In addition, the semiconductor laser element has a resonator length Lc, a light-emission end facet exhibiting a first reflectance Rf, and an end facet being located opposite to the light-emission end facet and exhibiting a second reflectance Rr, and the resonator length Lc and the first and second reflectances Rf and Rr satisfy the conditions, Lc≧400 μm and Rf×Rr≧0.5.

Preferably, the thickness dw, the degree of mismatch Δa/a, the resonator length Lc, and the first and second reflectances Rf and Rr are determined so that the oscillation wavelength of the semiconductor laser element is 645 to 650 nm at the ambient temperature of 25° C. when the optical output power of the semiconductor laser element is 1 mW.

Since the InGaP quantum-well active layer in the semiconductor laser element according to the present invention has a tensile strain, the semiconductor laser element benefits from the effect of the strain, which reduces the threshold value. In addition, the thickness of the InGaP quantum-well active layer is at least 10 nanometers, which is necessary for ensuring the reliability, is secured. Further, the mirror loss is suppressed by controlling the resonator length and the reflectances at the end facets. Therefore, the oscillation at the short wavelengths is realized without deterioration of the laser characteristics.

In particular, in the case where the oscillation wavelength λ of the semiconductor laser element is 645 to 650 nm at the ambient temperature of 25° C. when the optical output power of the semiconductor laser element is 1 mW, and the semiconductor laser element is used as a light source for optical communication, it is possible to suppress the internal loss in the optical fiber, and reduce the cost of placement of fibers. Thus, the present invention can contribute to the development of the optical networks.

DESCRIPTION OF THE DRAWINGS

FIG. 1 is a schematic perspective view of a semiconductor laser element according to an embodiment of the present invention.

FIG. 2 is a band diagram indicating energy levels of the layers including the quantum-well active layer.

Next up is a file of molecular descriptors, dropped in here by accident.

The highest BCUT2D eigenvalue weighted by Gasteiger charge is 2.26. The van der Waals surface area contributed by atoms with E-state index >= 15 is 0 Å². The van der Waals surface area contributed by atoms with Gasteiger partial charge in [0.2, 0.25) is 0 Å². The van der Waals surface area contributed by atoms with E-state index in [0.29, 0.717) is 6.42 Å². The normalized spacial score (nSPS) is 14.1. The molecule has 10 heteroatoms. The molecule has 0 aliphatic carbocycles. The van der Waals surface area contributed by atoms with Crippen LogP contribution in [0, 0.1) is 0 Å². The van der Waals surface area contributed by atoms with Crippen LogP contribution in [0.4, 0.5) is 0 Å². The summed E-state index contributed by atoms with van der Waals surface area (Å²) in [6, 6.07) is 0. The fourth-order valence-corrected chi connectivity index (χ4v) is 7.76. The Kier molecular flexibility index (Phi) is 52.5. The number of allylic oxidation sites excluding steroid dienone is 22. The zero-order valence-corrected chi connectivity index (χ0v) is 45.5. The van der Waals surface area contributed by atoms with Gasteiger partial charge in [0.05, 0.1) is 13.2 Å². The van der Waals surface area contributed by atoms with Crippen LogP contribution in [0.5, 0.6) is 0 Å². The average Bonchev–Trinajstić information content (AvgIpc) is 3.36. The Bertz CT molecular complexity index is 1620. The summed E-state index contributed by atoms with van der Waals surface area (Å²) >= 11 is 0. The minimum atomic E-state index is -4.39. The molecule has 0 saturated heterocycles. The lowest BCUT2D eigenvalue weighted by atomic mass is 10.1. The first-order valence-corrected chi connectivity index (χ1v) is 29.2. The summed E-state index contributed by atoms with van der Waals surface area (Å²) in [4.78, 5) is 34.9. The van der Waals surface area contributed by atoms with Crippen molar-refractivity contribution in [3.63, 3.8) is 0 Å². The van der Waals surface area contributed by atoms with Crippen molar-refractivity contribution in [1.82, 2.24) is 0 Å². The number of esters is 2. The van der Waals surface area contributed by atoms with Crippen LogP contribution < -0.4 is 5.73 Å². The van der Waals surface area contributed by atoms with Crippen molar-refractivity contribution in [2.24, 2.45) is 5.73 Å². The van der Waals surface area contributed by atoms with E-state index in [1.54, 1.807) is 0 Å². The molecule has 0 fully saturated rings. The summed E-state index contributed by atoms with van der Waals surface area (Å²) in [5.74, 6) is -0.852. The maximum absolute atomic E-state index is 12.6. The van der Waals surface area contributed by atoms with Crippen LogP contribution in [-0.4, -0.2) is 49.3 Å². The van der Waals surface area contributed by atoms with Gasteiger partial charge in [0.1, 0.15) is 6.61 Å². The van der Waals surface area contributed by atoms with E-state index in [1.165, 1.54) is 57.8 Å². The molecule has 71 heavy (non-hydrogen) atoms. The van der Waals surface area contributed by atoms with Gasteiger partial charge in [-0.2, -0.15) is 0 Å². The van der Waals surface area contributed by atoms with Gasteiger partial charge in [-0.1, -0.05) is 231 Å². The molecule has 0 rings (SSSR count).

FIG. 3 is a graph indicating a relationship between the degree of mismatch and the oscillation wavelength.

FIG. 4 is a graph indicating a relationship between the resonator length and the oscillation wavelength.

FIG. 5 is a graph indicating a relationship between the reflectances of end facets and the oscillation wavelength.

DESCRIPTION OF PREFERRED EMBODIMENTS

An embodiment of the present invention is explained in detail below with reference to drawings.

FIG. 1 is a schematic perspective view of the semiconductor laser element according to the embodiment of the present invention.

The semiconductor laser element according to the present embodiment is produced by forming a laser structure on an n-type GaAs substrate 1 having a principal plane the crystal orientation of which is tilted 15 degrees from (100) toward (011).

As illustrated in FIG. 1, the semiconductor laser element according to the present embodiment has a structure in which an n-type (AlxGa1-x)0.5In0.5P lower cladding layer 2 (x=0.7), a light-emission layer 3, a p-type (AlxGa1-x)0.5In0.5P first upper cladding layer 4 (x=0.7), and a p-type InGaP etching-stop layer 5 are formed in this order on the n-type GaAs substrate 1. It is preferable that the p-type InGaP etching-stop layer 5 is a tensile-strain InGaP layer so that the waveguide loss is reduced.

Further, a p-type AlGaInP second upper cladding layer 6, a p-type InGaP heterobarrier layer 7, and a p-type GaAs cap layer 8 are formed in this order on the p-type InGaP etching-stop layer 5. The widths of the p-type AlGaInP second upper cladding layer 6, the p-type InGaP heterobarrier layer 7, and the p-type GaAs cap layer 8 are smaller than the width of the n-type GaAs substrate 1 so that the p-type AlGaInP second upper cladding layer 6, the p-type InGaP heterobarrier layer 7, and the p-type GaAs cap layer 8 form a ridge. In addition, an n-type GaAs current-blocking layer 10 is formed on both sides of the above ridge, and a p-type GaAs contact layer 9 is formed so as to cover the ridge and the n-type GaAs current-blocking layer 10.